Efficiency Canada Logo

Housed in Carleton’s Sustainable Energy Research Centre, Efficiency Canada aims to bring together a diverse array of allies – from academic researchers and private-sector businesses to utilities and governments – to advocate for public policies that move us toward a more energy-efficient future. Efficiency Canada is the national voice for an energy efficient economy. We envision a future where Canada uses energy efficiency to its fullest potential. This means maximizing the benefits of energy efficiency resulting in a sustainable environment, a productive economy, and a just and equitable society.

Efficiency Canada has ties to both Carleton’s Faculty of Engineering and Design and the Faculty of Public Affairs (FPA).

“Carleton researchers are doing groundbreaking research on energy efficiency in numerous areas, including policy, regulations, engineering and business. Efficiency Canada will be right at home in this diverse research community focused on fostering sound public policy.”

Carleton President Benoit-Antoine Bacon

The Honourable Bill Morneau and Carleton President Benoit-Antoine Bacon at the launch of Efficiency Canad

Finance Minister the Honourable Bill Morneau and Carleton President Benoit-Antoine Bacon at the launch of Efficiency Canada.

Shared Goals

What is our desired long-term impact?
Towards our vision for Canada to be using energy efficiency to its fullest potential, we seek to have impact in three critical areas:

    Why is this important?
    • Fifteen percent of Canada’s emissions come from the built environment
    • The comfort and safety of our buildings and facilities affect our ability to live, work and play
    • Contributes to improvement in indoor air quality, home comfort and safety and increased productivity for business, institutions and industry.
    Why is this important?
    • Energy efficiency can be a new area for productive investment and innovation that improves Canadian well-being and competitiveness
    • Energy efficiency is one of Canada’s clean technology exports and can attract new industries to Canada
    • Reducing and re-shaping energy demands increases the impact of other zero-carbon solutions (such as renewables)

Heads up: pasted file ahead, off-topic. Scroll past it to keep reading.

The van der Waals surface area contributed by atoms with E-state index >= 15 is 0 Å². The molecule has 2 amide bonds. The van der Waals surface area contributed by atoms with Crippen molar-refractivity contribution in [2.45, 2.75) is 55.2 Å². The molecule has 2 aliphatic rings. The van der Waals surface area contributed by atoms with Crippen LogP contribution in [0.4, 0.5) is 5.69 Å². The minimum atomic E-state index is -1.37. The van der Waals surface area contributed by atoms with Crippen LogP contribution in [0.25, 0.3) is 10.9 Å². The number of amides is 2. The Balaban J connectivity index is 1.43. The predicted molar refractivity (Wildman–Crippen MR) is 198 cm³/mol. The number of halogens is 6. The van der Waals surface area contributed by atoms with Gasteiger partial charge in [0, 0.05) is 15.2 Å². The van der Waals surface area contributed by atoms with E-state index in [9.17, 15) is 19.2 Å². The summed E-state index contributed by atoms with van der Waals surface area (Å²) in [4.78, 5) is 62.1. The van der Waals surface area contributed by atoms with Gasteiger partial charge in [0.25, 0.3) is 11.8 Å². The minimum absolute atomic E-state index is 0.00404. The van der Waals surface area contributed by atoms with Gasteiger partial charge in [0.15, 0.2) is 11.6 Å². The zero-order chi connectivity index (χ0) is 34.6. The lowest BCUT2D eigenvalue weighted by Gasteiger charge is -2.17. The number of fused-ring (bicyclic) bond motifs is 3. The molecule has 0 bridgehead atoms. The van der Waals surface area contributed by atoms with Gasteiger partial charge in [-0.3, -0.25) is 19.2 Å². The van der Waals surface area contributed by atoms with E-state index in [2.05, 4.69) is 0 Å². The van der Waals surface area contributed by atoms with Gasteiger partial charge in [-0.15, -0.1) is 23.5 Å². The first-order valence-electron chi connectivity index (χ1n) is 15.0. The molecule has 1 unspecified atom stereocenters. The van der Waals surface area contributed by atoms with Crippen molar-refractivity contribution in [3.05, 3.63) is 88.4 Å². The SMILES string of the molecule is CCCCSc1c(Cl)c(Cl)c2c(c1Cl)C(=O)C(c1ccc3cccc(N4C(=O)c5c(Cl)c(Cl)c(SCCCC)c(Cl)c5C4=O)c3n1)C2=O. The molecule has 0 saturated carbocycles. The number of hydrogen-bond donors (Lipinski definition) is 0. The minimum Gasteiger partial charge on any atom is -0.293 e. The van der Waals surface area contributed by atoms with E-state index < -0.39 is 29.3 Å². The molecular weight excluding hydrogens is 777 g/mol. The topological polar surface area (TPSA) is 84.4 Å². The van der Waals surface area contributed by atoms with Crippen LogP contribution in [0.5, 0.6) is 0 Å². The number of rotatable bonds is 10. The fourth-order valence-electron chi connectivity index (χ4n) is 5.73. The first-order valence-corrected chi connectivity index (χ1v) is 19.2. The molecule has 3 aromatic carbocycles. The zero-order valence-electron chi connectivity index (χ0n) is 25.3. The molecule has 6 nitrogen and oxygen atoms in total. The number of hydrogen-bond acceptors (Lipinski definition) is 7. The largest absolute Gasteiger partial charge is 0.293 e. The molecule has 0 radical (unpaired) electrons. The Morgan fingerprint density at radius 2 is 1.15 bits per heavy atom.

Why is this important?
    • Stable, skilled, purposeful jobs will improve the economic, social and environmental health of local communities
    • Implementation of energy efficiency programs must be matched with policy ambition
    • Creates a positive feedback loop: more workers equals support for strong policies which equals more work, which in turn creates demand for better  policies etc.

“The efficient use of energy and the policy framework that encourages increased efficiency are critical components of the research agendas of a number of colleagues here in the Faculty of Public Affairs and right across Carleton. This is important work.” 

André Plourde, Dean of the Faculty of Public Affairs

Key Facts


  • The energy efficiency sector employed 436,000 workers across six key industries in 2018 – that is about 2.3 per cent of all jobs in Canada. For comparative purposes, 204,000 people are employed in mining, quarrying and oil and gas extraction, and 123,000 are employed in telecommunications. 
  • Across six key industries, 51,000 Canadian businesses generated an estimated $82.6 billion in energy efficiency operating revenues. 
  • All direct and permanent energy-efficiency workers generated an estimated $14.9 billion in employment income. 
  • The majority of employers (52 per cent) expect their energy-efficiency revenues to increase over the next 12 months. Forty-one per cent expect revenues to remain the same or do not know, and only 7 per cent expect a decrease. 

ARISE Building

The Advanced Research and Innovation in Smart Environments (ARISE) houses a dedicated laboratory for wireless research, featuring the latest 5G technologies.